The data collection on falls was carried out by consulting the older persons’ clinical processes, which may have led to a bias by the hypothesis that unwitnessed falls or unrecorded falling episodes may have occurred.

5. Conclusions

Falls are a serious public health problem for institutionalized older persons, who are a more vulnerable population. The participants in the present study were institutionalized older persons in two Portuguese nursing homes, and 50% of the sample had cognitive decline. Fall prevalence, assessed in two periods, 12 months apart, was around 42% for both periods, a rate that can be considered high; the fall recurrence rate, recorded over a year, was 38.3%. In older persons without cognitive decline, there was an association among gait speed, occurrence of the first fall, and fall recurrence (p < 0.05). Muscle strength and use of gait aid devices were not related to falls or fall recurrence, regardless of cognitive state.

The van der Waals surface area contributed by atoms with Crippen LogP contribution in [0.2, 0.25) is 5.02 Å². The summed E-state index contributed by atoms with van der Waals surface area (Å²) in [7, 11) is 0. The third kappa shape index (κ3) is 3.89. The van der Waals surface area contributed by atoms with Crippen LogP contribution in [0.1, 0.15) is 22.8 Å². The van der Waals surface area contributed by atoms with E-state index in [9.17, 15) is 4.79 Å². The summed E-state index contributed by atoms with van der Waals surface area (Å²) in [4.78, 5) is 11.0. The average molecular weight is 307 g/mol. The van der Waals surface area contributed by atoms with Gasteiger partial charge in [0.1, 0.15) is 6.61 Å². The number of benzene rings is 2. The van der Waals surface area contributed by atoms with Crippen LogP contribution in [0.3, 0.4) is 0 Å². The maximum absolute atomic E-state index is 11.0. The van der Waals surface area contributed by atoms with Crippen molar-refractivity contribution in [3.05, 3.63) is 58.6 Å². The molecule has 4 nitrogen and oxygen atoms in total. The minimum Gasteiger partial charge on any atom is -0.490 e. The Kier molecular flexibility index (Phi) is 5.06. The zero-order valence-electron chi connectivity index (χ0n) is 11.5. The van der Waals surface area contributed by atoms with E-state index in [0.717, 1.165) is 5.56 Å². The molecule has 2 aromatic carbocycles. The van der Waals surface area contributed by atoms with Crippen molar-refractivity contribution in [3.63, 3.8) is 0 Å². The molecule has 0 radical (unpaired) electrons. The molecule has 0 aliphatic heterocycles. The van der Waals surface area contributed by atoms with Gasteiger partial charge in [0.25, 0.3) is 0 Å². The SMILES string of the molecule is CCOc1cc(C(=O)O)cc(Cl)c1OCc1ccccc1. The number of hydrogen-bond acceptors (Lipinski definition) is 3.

To assess the effectiveness of the introduction of fall prevention interventions, it is important to conduct an experimental or quasi-experimental study.

Author Contributions

Individual contributions: conceptualization, M.d.A.D., M.A.H., and C.L.B.; methodology, M.d.A.D., C.M., S.A., M.A.H., and C.L.B.; validation, M.d.A.D., C.M., S.A., M.A.H., and C.L.B.; formal analysis, M.d.A.D., C.M., S.A., M.A.H., and C.L.B.; investigation, M.d.A.D., C.M., S.A., M.A.H., and C.L.B.; data curation, M.d.A.D., C.M., S.A., M.A.H., and C.L.B.; writing of the original draft, M.d.A.D., C.M., S.A., M.A.H., and C.L.B.; writing—review and editing, M.d.A.D., C.M., S.A., M.A.H., and C.L.B. All authors have read and agreed to the published version of the manuscript.

Funding

The present study was funded by the Center for Research, Innovation, and Development in Nursing, in Portugal, by means of grants provided to some of the authors (CIDNUR, PLess#Falls_2021).

Institutional Review Board Statement

The present study was carried out according to the guidelines of the Declaration of Helsinki and approved by an Ethics Committee.

Informed Consent Statement

Informed consent was obtained from all individuals who participated in the study.

Data Availability Statement

Data are available only upon request to the authors.

Acknowledgments

The authors express their gratitude to all participants for their contributions to the study.